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Me + NAIT = ? [Part 1 of?]

03.25.11

So what’s the deal with me and NAIT’s culinary arts program?

Some faculty members seriously committed to bringing in far more local food to the program approached me to facilitate. I am not being paid by them. I’m doing what I can because I think it’s the right thing to do. That’s it. But that’s about where the simplicity of the situation ends.

Surprisingly, this is a potentially complex challenge. The school has been trying on various fronts and failing. Why? Because [forgive some generalizations throughout] the food service industry supply chain and the seasonal/local food supply chain are not well connected.  Their needs differ. Industry tends to plan fixed menus for months at a time, with specific ingredients, and require suppliers to fill orders on demand. The seasonal, local food supply works more like: seasonal ingredient is available, want some? Come and get it.

So you have producers with fantastic product completely accessible to individual consumers at farmers’ markets, that are elusive to industry – a tad counter-intuitive. Seems the consumer’s willing to go get it, industry not so much. A small producer may have the best product around, but isn’t set up for [or want] distribution, and frankly needs to be on the farm farming, not driving their product around. So distribution is an industry problem. Not to say it’s the farmer’s problem – many are quite happy thank-you-very-much getting top dollar [sans trade discount or middle men] selling direct one day a week at a vibrant farmer’s market. Less headache driving product around, better margin,  more flexible consumer, more time to farm. I get it.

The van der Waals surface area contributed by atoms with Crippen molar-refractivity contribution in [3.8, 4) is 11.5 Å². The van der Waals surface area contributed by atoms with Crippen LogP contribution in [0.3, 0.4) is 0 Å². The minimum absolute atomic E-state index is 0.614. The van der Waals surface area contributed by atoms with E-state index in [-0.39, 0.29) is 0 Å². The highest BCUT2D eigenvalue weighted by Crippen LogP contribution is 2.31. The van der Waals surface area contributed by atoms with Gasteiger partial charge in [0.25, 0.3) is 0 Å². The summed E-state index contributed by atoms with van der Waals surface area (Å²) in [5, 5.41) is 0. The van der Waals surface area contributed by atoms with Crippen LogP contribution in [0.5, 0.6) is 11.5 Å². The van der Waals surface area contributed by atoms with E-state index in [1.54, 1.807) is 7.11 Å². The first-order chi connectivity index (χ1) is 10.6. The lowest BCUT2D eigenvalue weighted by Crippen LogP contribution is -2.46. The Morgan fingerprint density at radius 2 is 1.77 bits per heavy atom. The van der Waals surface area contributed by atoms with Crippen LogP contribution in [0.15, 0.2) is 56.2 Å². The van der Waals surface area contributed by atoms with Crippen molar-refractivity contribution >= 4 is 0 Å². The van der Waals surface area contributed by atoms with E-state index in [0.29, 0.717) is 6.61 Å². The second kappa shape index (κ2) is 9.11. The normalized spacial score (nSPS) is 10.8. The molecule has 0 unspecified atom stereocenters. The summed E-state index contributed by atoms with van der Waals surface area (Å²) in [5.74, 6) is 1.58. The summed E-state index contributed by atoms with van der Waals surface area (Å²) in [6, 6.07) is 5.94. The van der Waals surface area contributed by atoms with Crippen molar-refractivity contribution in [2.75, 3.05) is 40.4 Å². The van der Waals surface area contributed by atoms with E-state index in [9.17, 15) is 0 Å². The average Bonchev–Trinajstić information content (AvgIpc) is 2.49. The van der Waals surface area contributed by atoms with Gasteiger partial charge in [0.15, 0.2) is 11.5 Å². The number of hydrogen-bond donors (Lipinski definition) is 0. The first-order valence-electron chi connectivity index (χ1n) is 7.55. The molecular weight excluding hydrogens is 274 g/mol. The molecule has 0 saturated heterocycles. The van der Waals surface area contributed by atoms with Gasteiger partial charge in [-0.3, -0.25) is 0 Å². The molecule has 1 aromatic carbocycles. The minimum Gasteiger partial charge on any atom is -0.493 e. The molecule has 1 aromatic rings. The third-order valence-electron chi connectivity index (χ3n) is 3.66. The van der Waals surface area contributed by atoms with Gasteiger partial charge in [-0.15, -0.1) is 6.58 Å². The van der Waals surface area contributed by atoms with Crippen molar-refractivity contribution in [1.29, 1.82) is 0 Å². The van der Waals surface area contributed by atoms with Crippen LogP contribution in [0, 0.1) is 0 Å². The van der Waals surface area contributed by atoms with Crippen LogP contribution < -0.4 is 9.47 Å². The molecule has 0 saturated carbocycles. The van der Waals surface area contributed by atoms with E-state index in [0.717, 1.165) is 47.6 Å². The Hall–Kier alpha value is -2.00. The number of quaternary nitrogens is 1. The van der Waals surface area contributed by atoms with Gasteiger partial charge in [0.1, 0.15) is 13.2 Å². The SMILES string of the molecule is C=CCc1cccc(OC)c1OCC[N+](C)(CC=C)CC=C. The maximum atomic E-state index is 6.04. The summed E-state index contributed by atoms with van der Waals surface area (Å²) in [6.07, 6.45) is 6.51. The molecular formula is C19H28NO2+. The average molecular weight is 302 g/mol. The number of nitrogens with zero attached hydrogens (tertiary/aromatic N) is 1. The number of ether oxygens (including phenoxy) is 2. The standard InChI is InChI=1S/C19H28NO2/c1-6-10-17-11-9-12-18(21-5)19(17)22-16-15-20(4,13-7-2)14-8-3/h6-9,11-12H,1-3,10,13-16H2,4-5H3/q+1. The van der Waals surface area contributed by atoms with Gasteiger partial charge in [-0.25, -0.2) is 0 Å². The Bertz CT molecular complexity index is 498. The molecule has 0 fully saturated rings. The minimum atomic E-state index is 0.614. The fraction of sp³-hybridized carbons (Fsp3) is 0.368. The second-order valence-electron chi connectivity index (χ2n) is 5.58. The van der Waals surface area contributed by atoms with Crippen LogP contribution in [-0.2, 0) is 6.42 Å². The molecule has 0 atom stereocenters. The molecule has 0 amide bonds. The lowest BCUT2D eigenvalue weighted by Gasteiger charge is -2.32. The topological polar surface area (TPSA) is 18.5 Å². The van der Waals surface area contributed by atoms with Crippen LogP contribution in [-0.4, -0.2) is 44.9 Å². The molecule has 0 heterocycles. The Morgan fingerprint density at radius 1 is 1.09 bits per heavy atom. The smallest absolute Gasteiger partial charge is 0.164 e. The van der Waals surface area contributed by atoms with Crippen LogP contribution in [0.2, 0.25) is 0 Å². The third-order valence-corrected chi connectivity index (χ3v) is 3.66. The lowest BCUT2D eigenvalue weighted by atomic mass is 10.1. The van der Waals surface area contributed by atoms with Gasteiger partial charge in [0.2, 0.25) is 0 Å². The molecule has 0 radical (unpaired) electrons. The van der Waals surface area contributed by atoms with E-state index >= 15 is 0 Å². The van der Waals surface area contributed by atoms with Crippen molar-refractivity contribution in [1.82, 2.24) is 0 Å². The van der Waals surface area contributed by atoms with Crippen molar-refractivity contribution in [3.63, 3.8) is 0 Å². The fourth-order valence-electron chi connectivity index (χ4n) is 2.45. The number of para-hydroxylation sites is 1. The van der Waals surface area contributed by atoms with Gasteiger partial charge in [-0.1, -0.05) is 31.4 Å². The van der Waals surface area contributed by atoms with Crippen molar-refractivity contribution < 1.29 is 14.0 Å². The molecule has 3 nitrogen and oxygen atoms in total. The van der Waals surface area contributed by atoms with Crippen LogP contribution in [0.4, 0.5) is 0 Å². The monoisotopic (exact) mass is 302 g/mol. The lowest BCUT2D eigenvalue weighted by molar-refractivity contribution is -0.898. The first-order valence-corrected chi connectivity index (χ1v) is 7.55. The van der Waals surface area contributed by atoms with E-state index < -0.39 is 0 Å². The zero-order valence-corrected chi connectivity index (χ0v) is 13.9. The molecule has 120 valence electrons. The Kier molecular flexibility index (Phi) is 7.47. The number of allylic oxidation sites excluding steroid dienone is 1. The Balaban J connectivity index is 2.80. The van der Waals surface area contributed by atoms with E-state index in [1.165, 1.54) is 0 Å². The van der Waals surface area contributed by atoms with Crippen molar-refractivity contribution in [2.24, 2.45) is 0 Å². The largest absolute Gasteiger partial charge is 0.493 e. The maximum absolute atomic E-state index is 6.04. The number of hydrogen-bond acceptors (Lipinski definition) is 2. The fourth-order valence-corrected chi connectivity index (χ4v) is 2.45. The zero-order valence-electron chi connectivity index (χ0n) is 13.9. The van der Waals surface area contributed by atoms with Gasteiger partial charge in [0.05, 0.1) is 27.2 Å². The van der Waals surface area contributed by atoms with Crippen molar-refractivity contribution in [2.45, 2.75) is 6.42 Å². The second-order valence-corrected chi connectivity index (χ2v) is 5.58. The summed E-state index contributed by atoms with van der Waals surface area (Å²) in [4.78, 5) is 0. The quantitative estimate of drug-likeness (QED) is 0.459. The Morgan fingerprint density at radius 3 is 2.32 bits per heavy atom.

This leaves the industry in a weird position – they need specific things to meet the demands of their businesses, but the farms often don’t offer it exactly how they want or need it, or when they want or need it. And the relationship dies there. It’s too bad. The romantic notion of chef going to market to source what’s the most exciting seasonal item to put on the plate that day is good for the marketing department, but not the operations department. It’s far easier to order through a Sysco, get product in the size, quantity, and the day you want. Path of least resistance wins, local food objective fails. The good news with NAIT is they have some staff who are willing to effect some change, even if it means volunteering time to go pick up product at a local market to get the job done. Crazy idea that – chef going to market.

So for now, I’ve agreed to help them figure out what top-shelf local product is available, from whom, when. Plan is to meet with faculty in a month or two to discuss. I’ve also been asked to be involved with student tours of local farms, offering guidance with charcuterie [esp game], taking students foraging, and more. We’ll see how much of this is possible given my increasingly limited time.